Confessions of an Ad Man
At a used bookstore many years ago, I bought a first edition of the 1963 classic Confessions of an Advertising Man by David Ogilvy. Neatly folded and tucked inside the book was this hand-typed memo on Diamond National Corporation letterhead:
The language in the memo seems almost quaint, but the tone is serious. Mr. Reifers wants George to read that book in preparation for his upcoming meeting with the boys from Dayton. Based on the frequent underlining — and many detailed notes in the margins — it appears that George not only carefully read the book, but had every intent of using the suggestions it contained.
After recently re-reading this best-selling book for the umpteenth time, it struck me that the wisdom and advice it contained are no less relevant today than they were 50 years ago. In fact, you can learn most of what you need to know about marketing and advertising by reading just a few books (see Resources below).
Save your money
You don’t need to spend thousands of dollars on online courses taught by clueless “thought leaders” or “influencers.” Products change, needs change, channels change — But the brain still works pretty much the same. Evolution doesn’t move that fast. The art of persuasion doesn’t either.
“My observation has been that mediocre men recognize genius, resent it, and feel compelled to destroy it. There are very few men of genius in advertising agencies. Almost without exception they are disagreeable. Don’t destroy them. They lay golden eggs.”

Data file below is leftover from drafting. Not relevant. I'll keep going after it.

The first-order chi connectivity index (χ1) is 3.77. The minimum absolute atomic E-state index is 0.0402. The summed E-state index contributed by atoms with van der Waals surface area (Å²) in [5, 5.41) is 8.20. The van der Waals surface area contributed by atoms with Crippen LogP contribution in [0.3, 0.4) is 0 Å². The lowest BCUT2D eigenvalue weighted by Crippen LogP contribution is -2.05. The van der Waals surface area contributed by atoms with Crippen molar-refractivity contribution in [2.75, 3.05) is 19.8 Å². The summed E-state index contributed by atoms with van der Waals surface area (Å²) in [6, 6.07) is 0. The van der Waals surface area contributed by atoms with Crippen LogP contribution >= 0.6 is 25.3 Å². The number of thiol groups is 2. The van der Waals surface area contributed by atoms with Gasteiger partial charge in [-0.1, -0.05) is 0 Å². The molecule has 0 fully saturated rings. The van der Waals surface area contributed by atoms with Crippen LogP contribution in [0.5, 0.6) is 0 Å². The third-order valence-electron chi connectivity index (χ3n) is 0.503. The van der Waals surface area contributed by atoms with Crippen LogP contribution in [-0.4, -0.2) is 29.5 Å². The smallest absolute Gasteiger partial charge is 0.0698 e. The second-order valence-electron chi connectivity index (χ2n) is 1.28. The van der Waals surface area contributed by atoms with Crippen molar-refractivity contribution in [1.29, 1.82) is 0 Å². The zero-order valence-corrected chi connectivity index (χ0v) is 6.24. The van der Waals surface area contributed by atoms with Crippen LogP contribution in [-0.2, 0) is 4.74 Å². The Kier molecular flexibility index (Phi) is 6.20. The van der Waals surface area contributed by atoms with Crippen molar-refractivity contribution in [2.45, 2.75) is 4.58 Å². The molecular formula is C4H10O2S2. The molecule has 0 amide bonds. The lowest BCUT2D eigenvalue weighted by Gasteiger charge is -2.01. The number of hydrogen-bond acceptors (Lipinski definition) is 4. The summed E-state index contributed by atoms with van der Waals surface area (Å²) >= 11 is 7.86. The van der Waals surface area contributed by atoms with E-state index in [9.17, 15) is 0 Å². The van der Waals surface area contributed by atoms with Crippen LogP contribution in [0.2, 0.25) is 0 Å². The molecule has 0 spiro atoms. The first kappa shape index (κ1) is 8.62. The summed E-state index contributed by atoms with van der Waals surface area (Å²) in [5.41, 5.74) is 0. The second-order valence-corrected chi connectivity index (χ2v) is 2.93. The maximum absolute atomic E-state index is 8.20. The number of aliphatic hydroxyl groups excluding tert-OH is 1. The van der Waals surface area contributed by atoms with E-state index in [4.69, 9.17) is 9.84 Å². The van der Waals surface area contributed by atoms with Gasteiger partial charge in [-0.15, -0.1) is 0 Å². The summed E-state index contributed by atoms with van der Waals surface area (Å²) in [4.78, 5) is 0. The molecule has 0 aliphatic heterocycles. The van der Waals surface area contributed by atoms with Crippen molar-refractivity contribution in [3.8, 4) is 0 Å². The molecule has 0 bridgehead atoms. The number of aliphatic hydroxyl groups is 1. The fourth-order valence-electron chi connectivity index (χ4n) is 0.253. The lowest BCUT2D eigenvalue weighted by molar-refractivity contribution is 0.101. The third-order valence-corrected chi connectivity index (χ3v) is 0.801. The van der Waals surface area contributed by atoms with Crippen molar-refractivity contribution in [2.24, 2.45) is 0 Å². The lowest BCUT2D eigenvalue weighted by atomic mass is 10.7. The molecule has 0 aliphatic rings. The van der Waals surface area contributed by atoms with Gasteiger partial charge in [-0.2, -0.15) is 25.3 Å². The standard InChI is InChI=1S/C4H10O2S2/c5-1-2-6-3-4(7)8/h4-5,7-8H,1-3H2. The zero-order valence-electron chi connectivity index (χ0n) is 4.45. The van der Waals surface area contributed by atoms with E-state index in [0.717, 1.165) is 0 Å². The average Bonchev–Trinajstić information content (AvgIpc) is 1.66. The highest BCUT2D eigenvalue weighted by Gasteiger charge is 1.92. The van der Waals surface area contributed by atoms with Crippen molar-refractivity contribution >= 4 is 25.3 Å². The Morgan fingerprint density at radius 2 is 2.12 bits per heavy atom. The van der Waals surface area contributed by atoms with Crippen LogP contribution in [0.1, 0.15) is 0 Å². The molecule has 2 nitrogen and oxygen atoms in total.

Who is David Ogilvy?
David Mackenzie Ogilvy (1911–1999) was an advertising tycoon and founder of Ogilvy & Mather. Often referred to as the father of modern advertising, Ogilvy trained at the Gallup research organization and attributed much of his success to the meticulous study of consumer habits.
In 1962, Time magazine called David Ogilvy “the most sought-after wizard in today’s advertising industry.” During his years as an executive and copywriter, he created some of the world’s most successful and iconic marketing campaigns; including Shell Oil, American Express, Hathaway Shirts, Schwepps, Sears, Dove, Rolls Royce, the island of Puerto Rico, and many others.
Ogilvy on Advertising
Another classic by David Ogilvy is Ogilvy on Advertising, first published in 1983. Despite a wall filled with books on marketing, this is my absolute favorite. I’ve read it cover-to-cover at least a dozen times — And I always learn something new. Most of the chuckleheads peddling miracle Facebook advertising tactics stole their material from this book.